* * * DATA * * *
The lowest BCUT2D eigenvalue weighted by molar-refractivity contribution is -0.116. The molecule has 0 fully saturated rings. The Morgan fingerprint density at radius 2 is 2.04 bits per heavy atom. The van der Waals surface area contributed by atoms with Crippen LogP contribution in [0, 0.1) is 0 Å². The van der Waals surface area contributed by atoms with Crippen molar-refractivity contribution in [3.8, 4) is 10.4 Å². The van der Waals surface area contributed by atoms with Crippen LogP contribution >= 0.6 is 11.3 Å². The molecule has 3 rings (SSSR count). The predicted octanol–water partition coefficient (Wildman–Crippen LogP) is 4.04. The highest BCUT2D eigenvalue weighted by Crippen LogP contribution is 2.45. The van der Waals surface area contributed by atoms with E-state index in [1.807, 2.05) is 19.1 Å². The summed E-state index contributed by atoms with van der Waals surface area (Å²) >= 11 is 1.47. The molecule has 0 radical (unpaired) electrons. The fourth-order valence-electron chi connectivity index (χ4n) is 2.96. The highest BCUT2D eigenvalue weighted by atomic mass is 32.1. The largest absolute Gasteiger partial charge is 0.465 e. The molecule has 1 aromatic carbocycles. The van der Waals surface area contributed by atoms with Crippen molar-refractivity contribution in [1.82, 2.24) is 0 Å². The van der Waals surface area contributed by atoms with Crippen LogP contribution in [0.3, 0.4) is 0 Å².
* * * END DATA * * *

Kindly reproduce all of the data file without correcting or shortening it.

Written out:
The lowest BCUT2D eigenvalue weighted by molar-refractivity contribution is -0.116. The molecule has 0 fully saturated rings. The Morgan fingerprint density at radius 2 is 2.04 bits per heavy atom. The van der Waals surface area contributed by atoms with Crippen LogP contribution in [0, 0.1) is 0 Å². The van der Waals surface area contributed by atoms with Crippen molar-refractivity contribution in [3.8, 4) is 10.4 Å². The van der Waals surface area contributed by atoms with Crippen LogP contribution >= 0.6 is 11.3 Å². The molecule has 3 rings (SSSR count). The predicted octanol–water partition coefficient (Wildman–Crippen LogP) is 4.04. The highest BCUT2D eigenvalue weighted by Crippen LogP contribution is 2.45. The van der Waals surface area contributed by atoms with E-state index in [1.807, 2.05) is 19.1 Å². The summed E-state index contributed by atoms with van der Waals surface area (Å²) >= 11 is 1.47. The molecule has 0 radical (unpaired) electrons. The fourth-order valence-electron chi connectivity index (χ4n) is 2.96. The highest BCUT2D eigenvalue weighted by atomic mass is 32.1. The largest absolute Gasteiger partial charge is 0.465 e. The molecule has 1 aromatic carbocycles. The van der Waals surface area contributed by atoms with Crippen molar-refractivity contribution in [1.82, 2.24) is 0 Å². The van der Waals surface area contributed by atoms with Crippen LogP contribution in [0.3, 0.4) is 0 Å².